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environment | IST

IPCC report a wake-up call; UK & India working closely on climate agenda, says COP26 President Alok Sharma

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CNBC-TV18’s Parikshit Luthra spoke to Alok Sharma, the President of COP26. Sharma said, “A climate is one of the key pillars of 2030 roadmap and we know from the recent IPCC report, it is going to be vitally important that the world comes together and delivers on action when it comes to climate change. The UK and India have already been working very closely on the climate agenda.”

It is the most sobering and unequivocal assessment of the climate crisis that is threatening planet Earth. The inter-governmental panel, which is the top authority on climate science in the world, has ditched its usual cautious commentary.
The tone has shifted considerably and the panel has made some definitive statements: "human beings are causing climate change"--- "extreme weather events are becoming more frequent and severe".
Will these damning assessments move the needle ahead of the COP26 Summit scheduled at the end of this year in the UK? CNBC-TV18’s Parikshit Luthra spoke to Alok Sharma, the President of COP26.
Sharma said, “India is the first country that I have been to twice during this year and I hope that demonstrates the importance of India, in terms of delivering success at COP 26. I have had a very constructive set of discussions with ministers here and as you say, we have a 2030 road map. A climate is one of the key pillars of that and we know from the recent IPCC report, it is going to be vitally important that the world comes together and delivers on action when it comes to climate change. The UK and India have already been working very closely on the climate agenda.”
On PM Modi’s pitch for green hydrogen in his Independence Day speech, he said, “I was really encouraged by the visionary speech that the Prime Minister made on Independence Day and there was a lot of reference to climate to biodiversity and I think that is incredibly encouraging, particularly, the reference to renewables, the progress has already been made. But I think this great target of 450 Gigawatts by 2030, and again, green hydrogen, I think it was great to hear that in the plan. I have had discussions with Mr RK Singh and again, hydrogen is an area that we want to try and work together and collaborate on.”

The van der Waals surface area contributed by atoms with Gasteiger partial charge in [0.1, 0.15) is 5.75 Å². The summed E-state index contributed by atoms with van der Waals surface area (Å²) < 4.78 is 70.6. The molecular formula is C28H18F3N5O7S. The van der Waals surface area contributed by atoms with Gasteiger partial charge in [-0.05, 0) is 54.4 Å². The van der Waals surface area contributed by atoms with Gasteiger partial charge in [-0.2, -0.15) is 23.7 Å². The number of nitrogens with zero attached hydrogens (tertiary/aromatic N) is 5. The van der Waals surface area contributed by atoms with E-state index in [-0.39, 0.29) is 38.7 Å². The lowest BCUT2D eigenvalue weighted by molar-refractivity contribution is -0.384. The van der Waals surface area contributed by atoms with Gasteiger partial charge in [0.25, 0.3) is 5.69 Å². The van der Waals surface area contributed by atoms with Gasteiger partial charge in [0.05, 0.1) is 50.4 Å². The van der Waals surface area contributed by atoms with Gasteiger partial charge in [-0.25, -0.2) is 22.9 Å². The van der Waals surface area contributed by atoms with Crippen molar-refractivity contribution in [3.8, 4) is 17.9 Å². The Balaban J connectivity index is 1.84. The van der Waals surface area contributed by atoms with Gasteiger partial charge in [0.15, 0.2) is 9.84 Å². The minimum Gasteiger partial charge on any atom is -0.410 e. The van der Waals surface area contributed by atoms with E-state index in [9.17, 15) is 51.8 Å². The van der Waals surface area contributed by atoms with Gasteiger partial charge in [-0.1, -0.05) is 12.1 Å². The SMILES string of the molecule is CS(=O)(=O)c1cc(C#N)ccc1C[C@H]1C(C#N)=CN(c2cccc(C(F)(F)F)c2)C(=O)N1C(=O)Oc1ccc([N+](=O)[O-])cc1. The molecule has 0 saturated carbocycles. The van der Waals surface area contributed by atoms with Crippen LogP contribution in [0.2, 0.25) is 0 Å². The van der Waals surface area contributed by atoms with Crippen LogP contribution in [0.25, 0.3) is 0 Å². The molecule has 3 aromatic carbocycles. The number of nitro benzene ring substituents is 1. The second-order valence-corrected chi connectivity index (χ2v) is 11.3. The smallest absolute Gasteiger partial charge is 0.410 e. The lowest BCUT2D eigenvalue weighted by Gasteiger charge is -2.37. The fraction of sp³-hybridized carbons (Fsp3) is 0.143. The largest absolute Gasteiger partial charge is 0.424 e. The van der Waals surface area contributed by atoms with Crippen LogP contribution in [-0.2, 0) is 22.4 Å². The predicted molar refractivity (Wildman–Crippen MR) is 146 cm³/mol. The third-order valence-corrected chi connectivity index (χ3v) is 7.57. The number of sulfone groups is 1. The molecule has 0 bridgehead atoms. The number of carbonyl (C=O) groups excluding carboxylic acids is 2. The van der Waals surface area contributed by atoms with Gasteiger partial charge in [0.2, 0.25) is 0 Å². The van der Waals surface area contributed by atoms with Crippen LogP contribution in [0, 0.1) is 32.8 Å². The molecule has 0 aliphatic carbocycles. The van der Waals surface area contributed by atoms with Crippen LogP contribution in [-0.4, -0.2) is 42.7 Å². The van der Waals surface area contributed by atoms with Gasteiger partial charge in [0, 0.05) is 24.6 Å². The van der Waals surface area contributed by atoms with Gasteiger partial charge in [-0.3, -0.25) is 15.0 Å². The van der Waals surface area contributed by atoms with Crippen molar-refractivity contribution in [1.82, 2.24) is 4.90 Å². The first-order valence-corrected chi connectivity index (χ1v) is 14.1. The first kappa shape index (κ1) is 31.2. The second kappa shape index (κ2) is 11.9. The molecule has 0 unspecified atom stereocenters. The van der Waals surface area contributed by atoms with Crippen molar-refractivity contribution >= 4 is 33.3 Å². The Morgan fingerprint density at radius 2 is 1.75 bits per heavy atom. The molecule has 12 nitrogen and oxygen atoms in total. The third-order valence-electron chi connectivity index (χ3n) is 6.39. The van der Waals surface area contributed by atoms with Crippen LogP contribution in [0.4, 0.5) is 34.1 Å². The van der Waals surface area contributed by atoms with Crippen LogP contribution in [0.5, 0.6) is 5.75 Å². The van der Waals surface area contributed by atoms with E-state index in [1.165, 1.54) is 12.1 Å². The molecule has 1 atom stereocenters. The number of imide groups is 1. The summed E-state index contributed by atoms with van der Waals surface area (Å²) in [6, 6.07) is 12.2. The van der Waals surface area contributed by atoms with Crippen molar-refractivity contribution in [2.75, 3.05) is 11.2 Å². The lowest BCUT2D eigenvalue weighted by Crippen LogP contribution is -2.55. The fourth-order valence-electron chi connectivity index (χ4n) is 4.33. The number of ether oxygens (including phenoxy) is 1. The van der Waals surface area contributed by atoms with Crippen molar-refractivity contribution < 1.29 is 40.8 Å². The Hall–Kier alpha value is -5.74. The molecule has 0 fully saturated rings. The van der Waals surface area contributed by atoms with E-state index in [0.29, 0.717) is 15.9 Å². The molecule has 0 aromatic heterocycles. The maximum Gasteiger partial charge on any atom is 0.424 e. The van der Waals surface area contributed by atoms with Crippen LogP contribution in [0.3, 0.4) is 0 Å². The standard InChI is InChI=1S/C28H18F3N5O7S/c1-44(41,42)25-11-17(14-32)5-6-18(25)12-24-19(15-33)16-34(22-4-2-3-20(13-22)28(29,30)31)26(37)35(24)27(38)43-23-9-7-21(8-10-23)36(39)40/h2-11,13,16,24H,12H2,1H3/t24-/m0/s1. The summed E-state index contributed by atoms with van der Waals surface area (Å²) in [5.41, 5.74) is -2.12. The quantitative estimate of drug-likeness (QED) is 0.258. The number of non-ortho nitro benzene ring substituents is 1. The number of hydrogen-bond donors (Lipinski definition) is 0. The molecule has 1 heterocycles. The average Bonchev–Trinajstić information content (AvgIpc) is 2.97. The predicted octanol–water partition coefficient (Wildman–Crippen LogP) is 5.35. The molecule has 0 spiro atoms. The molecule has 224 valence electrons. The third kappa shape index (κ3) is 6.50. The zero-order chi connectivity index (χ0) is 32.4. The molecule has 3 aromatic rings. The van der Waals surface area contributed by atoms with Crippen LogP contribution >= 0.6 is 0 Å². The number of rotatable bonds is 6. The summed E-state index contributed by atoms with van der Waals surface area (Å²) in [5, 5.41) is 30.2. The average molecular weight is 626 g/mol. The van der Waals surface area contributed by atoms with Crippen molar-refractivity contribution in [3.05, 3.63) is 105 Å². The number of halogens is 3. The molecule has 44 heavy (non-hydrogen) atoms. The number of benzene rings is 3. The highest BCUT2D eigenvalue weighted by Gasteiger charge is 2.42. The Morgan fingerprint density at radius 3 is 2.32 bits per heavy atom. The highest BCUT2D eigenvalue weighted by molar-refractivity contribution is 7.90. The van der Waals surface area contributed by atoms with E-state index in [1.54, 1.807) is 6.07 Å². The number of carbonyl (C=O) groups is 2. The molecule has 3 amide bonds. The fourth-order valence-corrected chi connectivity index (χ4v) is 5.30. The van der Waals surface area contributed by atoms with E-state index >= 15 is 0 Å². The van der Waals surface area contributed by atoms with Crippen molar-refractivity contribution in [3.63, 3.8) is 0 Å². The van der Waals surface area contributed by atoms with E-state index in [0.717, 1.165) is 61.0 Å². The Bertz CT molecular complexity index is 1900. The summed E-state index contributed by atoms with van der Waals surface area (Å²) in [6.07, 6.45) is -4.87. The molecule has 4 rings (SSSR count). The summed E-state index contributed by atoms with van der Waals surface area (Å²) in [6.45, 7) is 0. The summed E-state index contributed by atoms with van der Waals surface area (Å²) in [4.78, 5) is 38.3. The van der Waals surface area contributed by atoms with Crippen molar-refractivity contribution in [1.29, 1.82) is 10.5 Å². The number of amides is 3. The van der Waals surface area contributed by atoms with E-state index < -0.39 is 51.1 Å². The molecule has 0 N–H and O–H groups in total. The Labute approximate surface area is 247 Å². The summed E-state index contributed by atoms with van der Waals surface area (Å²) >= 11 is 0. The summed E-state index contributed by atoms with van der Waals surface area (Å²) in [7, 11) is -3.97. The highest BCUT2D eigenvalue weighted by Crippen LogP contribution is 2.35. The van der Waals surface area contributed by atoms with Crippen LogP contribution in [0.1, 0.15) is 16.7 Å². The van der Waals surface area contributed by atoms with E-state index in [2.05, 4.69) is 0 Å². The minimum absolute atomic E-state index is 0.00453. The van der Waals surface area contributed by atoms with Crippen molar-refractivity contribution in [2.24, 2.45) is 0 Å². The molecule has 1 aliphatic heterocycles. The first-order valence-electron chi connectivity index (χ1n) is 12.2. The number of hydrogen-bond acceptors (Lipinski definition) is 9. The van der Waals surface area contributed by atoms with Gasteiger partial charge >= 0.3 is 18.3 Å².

On IPCC report and United Nations called a code red for humanity, he said, “I think the IPCC report is actually a wakeup call for all of us and for all countries. I would describe it as flashing red on the climate emergency dashboard. But of course, what the report also said is that the door is still open, on keeping global temperature limit rises to 1.5 degrees within reach. But we need to act now and that is why I say this is a decisive decade. I do think actually, Glasgow COP26 is our last best chance of keeping global temperature rises to 1.5 degrees within reach and that is why we need to collectively act and show action and commitment at COP 26.”
Talking about India’s stand on reducing emission, Sharma said, “We are continuing to cooperate very closely together and moving forward. As I said, I have been incredibly encouraged by the really constructive discussions that I have had on this visit and those discussions will continue. I think on the issue of not all countries doing more, we know that the G7, for instance, has stepped forward and said that they are going to have ambitious 2030 emission reduction targets.”
For full interview, watch accompanying video...